Home Arts & Leisure Creative Connections builds cultural bridges between U.S. and overseas classrooms

Creative Connections builds cultural bridges between U.S. and overseas classrooms

Now celebrating its 25th year, the Norwalk-based nonprofit offers middle-school students as cultural ambassadors.

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Polly Loughran, program director, and Alan Steckler, founder and president of Creative Connections, display student artwork from around the world in their Norwalk office. Photo by Phil Hall.

Alan Steckler can claim a unique perspective on education, having worked as a teacher in both the U.S. and the United Kingdom. In his view, the American kids could learn a few things from their counterparts across the Atlantic.

“When I came back from teaching in England” in the late 1980s and early 1990s, “I found the middle school students I was working with in the states were very insular in their views of the world,” he said. “They kind of stuck with their own culture and didn’t know or care much about the world. Having come from England, where kids were much more globally minded, I thought that was not quite right and something was needed to awaken the young people to the world around them.”

That something was the launch of Creative Connections, a Norwalk-based cultural education nonprofit that recently celebrated its 25th anniversary. Now operating in 26 states, Creative Connections pairs public-school and private-school students in the third through 12th grades with their counterparts in more than 30 countries in a program called ArtLink that enables students to share their ways of life through the exchange of original artwork and observations.

Creative Connections offers a nine-month curriculum. U.S. schools are charged between $695 to $895 per class for the semester, while foreign schools pay no exchange fee. After an introductory period in the first month that establishes the partnership between the U.S. schools and their global counterparts, the second and third months involve the students creating original visual art that reflects their local cultural heritage and social values. During the fourth month, all of the art is forwarded to Creative Connections’ office for processing, with a selected jury identifying work for an annual international children’s art exhibit. In the fifth month, the U.S. students and the foreign counterparts examine and consider their partner class’ art, while the remaining months include a live videoconference that connects the classes for a one-hour conversation and display of the shared artworks.

“They share a curriculum and the idea is to start with a very simple question: ‘What is culture?’” said Polly Loughran, Creative Connections program director. “Then, they start a conversation and ask each other, ‘What is your culture? What are values? What do you value about your culture?’ And then move that to an artistic representation. It is not about the quality of the art, it is about the thought behind the art.”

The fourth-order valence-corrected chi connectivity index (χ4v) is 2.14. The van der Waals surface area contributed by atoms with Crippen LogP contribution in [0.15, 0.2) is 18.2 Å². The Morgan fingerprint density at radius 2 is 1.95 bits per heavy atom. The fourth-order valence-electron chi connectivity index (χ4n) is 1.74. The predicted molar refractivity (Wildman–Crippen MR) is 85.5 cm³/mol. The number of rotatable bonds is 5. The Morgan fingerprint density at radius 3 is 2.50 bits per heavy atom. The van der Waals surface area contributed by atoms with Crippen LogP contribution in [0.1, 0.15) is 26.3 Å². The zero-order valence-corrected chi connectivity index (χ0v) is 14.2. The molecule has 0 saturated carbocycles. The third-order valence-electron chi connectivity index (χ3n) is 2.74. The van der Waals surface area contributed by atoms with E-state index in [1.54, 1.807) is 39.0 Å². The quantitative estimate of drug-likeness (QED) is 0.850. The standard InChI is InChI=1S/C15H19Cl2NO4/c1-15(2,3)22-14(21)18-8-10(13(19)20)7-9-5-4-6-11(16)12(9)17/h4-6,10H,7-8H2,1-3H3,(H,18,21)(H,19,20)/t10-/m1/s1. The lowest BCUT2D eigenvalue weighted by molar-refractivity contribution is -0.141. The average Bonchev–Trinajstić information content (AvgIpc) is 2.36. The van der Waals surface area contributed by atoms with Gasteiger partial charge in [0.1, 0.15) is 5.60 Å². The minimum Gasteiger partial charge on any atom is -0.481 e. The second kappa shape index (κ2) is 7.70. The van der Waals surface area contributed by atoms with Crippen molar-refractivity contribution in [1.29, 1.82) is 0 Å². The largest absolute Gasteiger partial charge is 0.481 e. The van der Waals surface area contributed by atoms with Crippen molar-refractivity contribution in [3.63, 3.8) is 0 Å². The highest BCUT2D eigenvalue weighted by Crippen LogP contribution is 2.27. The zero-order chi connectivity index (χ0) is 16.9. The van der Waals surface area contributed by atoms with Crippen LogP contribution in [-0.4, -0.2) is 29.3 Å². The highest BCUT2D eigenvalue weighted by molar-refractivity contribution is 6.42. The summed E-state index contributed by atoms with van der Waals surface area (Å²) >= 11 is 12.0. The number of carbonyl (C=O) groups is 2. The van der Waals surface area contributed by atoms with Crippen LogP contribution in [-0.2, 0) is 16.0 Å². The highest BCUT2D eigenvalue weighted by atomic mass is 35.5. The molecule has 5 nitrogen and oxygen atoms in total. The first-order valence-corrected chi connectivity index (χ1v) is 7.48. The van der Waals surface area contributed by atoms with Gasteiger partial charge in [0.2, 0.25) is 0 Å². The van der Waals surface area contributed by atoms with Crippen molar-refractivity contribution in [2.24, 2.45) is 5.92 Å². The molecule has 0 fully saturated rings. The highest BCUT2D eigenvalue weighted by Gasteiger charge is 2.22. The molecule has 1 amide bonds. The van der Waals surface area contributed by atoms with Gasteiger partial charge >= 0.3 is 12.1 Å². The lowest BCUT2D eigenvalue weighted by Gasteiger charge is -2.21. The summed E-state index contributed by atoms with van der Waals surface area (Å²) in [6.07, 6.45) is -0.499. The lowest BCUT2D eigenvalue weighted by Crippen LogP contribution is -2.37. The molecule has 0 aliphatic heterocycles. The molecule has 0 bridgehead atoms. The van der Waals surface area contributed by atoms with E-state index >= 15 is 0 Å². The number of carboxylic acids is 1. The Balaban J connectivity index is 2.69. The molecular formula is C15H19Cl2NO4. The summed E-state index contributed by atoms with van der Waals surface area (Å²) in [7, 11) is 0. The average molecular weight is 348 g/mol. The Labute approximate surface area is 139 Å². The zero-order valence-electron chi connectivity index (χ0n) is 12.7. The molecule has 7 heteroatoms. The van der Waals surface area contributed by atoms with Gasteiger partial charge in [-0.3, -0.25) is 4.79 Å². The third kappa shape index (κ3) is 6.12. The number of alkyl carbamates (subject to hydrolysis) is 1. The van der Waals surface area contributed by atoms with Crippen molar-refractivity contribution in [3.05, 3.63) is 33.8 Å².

The use of art to encourage an international conversation has not been without its challenges. Shortly after Steckler launched Creative Connections in 1992, one of the early participating U.S. classrooms decided to create a paper mâché version of the Statue of Liberty that stood roughly four feet high. While Steckler was impressed with the students’ artistic talents, there was a problem when it came to sharing it with their overseas counterparts.

“It cost us $300 or $400 to ship, so we realized that’s not the best model,” he said. Today’s classes create flat paintings and drawings that can be easily sent for minimal postage.

Steckler also learned the hard way that an “artifact box” containing elements of local cultures was a great concept, but only if it was a nonperishable item delivered in a timely manner. A Cape Cod school’s decision to share a lobster packed in dry ice with students at an Inuit school in northern Canada backfired when the Canadian airport was closed for weeks due to the Arctic winter. “When it finally arrived, the lobster was totally unrecognizable at that point,” Steckler said with a laugh.

The videoconference aspect of the program — which Creative Connections introduced in the 1990s with the now-extinct Luma Telecom Video Telephone that offered real-time visual black-and-white snapshots over a phone line — creates a distinctive bond between the partner classes, particularly when the students see their artwork being held up by their overseas counterparts.

“When a student in Uganda is holding a picture from a student in New York City and the New York kids are thinking, that is the art that I created three months ago, it is incredibly exciting,” said Loughran. “And vice versa. That is where one of the first barriers start to fall: they are not only connected, but they are not that different.”

Creative Connections also hosts foreign music and dance troupes for performances at schools in the tristate area. This year, India’s youth dance ensemble Thanranginee! offered both shows and classroom workshops at 15 schools.

Loughran said many American students have expressed surprise at how young people overseas enjoy different freedoms, such as walking to school rather than waiting for scheduled bus rides. On the flip side, some aspects of U.S. life confuse foreign students.

“Students here want to be a football player or a rock star,” she said. “But in India, they want to be a doctor and an engineer, and they ask American students: ‘Why do you just want to be famous? Why do you just want to do sports or music as your career?’ And that starts an interesting exchange. It’s not just learning about another culture. The students learn so much about themselves. It gives them a time to reflect and think through.”

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